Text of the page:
You don’t have to choose NEST, you can do your own research and see if there is a company that’d you’d prefer to work with. And for anyone reading this in the USA, you can set yourself up with an IRA, ROTH IRA, or Small Business Owners pension plan.

I really can’t recommend doing this enough, as it takes all the fear away from retirement, you can easily log into your account and see how your fund is growing and you can get advice from professionals if you are unsure of any of the finer details.

Below are links to the sites of companies that allow you to set up your own pension fund or useful financial advisory services.


Money Advice Service (UK)

UK Government Pension Advice

Fidelity IRA advice (USA)

Small Business Plan Retirement Options (USA)

2. Take account of your current finances

taking account of your personal finances

Before you start deciding on how much you need to save so you can afford to drink unlimited Pena Coladas on your retirement cruises, you need to know where your finances are currently at.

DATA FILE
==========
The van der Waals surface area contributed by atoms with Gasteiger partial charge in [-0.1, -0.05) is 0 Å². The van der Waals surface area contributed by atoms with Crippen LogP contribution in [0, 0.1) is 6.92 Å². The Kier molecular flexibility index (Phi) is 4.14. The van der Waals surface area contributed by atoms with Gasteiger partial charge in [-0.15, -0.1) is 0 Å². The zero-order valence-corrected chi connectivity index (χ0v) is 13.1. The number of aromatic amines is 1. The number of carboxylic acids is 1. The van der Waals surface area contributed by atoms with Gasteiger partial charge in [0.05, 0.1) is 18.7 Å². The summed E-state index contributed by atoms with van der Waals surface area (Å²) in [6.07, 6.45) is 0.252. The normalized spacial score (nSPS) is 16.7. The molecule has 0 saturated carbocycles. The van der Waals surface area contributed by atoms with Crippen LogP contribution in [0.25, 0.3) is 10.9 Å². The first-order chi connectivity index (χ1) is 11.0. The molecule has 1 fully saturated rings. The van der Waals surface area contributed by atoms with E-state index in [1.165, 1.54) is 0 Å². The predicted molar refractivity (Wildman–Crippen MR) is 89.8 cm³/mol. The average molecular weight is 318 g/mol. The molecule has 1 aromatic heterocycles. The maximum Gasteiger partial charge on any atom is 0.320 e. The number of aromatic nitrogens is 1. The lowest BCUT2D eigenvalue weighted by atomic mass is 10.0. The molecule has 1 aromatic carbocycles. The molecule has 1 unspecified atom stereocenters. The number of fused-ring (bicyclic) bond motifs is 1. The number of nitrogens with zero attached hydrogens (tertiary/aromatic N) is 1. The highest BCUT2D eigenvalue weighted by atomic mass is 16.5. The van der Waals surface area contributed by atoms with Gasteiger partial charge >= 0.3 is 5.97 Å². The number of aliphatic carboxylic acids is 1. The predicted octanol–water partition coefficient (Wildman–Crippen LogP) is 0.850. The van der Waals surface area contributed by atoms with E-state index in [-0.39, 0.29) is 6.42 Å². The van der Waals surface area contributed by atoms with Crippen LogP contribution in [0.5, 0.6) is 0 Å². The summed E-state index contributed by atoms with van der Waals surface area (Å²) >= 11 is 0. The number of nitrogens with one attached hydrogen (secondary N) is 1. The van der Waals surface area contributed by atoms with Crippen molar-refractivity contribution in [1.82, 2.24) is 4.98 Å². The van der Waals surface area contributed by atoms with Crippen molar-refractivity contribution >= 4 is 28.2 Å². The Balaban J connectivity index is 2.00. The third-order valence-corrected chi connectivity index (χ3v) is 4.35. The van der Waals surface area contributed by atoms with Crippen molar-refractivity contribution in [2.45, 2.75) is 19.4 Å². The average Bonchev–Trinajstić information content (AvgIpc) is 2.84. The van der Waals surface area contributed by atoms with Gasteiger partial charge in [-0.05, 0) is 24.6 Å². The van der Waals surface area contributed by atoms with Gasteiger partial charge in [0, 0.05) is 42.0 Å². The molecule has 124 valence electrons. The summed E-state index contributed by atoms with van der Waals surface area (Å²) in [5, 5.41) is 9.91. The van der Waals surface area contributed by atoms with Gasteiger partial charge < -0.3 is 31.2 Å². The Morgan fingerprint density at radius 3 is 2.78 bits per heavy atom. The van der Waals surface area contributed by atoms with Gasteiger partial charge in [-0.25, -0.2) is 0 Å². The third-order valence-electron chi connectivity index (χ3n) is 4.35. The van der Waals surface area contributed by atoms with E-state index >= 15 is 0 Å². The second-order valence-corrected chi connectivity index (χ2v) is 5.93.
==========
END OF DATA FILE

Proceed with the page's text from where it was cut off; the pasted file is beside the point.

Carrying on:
Take a weekend out to sit down at a computer or go to your bank, and find out as much as you can about how much money you have coming in each month and how much is going out.

If you’ve read other articles of mine, you will have worked out that I am a bit of a sucker for a spreadsheet, and there is nothing better for getting a clear understanding of your finances than by making a great spreadsheet.

Set up a sheet (Excel or Google Docs, it doesn’t matter which) that has a column for your expenses and for your income. It’s important that you put everything you are aware of into this spreadsheet to make sure you get a realistic idea of how much you can afford to put away each month.

Any expense, no matter how small should be in there (food, bills, travel fees, etc) as well as all your incomes. Don’t forget to add in any debts you have that you are either currently paying off or that you will need to pay in the future.